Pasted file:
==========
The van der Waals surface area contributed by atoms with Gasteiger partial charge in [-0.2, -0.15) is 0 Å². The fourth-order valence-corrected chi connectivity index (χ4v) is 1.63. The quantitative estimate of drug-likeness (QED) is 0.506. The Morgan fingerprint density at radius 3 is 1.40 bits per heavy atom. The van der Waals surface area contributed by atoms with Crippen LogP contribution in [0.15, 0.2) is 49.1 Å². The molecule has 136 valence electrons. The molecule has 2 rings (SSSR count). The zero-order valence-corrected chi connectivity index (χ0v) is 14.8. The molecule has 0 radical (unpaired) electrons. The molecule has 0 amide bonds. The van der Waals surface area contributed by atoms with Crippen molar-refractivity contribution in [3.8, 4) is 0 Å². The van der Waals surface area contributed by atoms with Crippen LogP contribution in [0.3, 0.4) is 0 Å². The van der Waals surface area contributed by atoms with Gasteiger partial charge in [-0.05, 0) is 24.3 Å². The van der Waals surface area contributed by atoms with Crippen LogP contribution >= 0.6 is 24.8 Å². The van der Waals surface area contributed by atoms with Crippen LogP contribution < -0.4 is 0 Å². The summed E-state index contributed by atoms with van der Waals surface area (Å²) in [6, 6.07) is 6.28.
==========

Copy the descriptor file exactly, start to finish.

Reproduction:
The van der Waals surface area contributed by atoms with Gasteiger partial charge in [-0.2, -0.15) is 0 Å². The fourth-order valence-corrected chi connectivity index (χ4v) is 1.63. The quantitative estimate of drug-likeness (QED) is 0.506. The Morgan fingerprint density at radius 3 is 1.40 bits per heavy atom. The van der Waals surface area contributed by atoms with Crippen LogP contribution in [0.15, 0.2) is 49.1 Å². The molecule has 136 valence electrons. The molecule has 2 rings (SSSR count). The zero-order valence-corrected chi connectivity index (χ0v) is 14.8. The molecule has 0 radical (unpaired) electrons. The molecule has 0 amide bonds. The van der Waals surface area contributed by atoms with Crippen molar-refractivity contribution in [3.8, 4) is 0 Å². The van der Waals surface area contributed by atoms with Crippen LogP contribution in [0.3, 0.4) is 0 Å². The van der Waals surface area contributed by atoms with Gasteiger partial charge in [-0.05, 0) is 24.3 Å². The van der Waals surface area contributed by atoms with Crippen LogP contribution >= 0.6 is 24.8 Å². The van der Waals surface area contributed by atoms with Crippen LogP contribution < -0.4 is 0 Å². The summed E-state index contributed by atoms with van der Waals surface area (Å²) in [6, 6.07) is 6.28.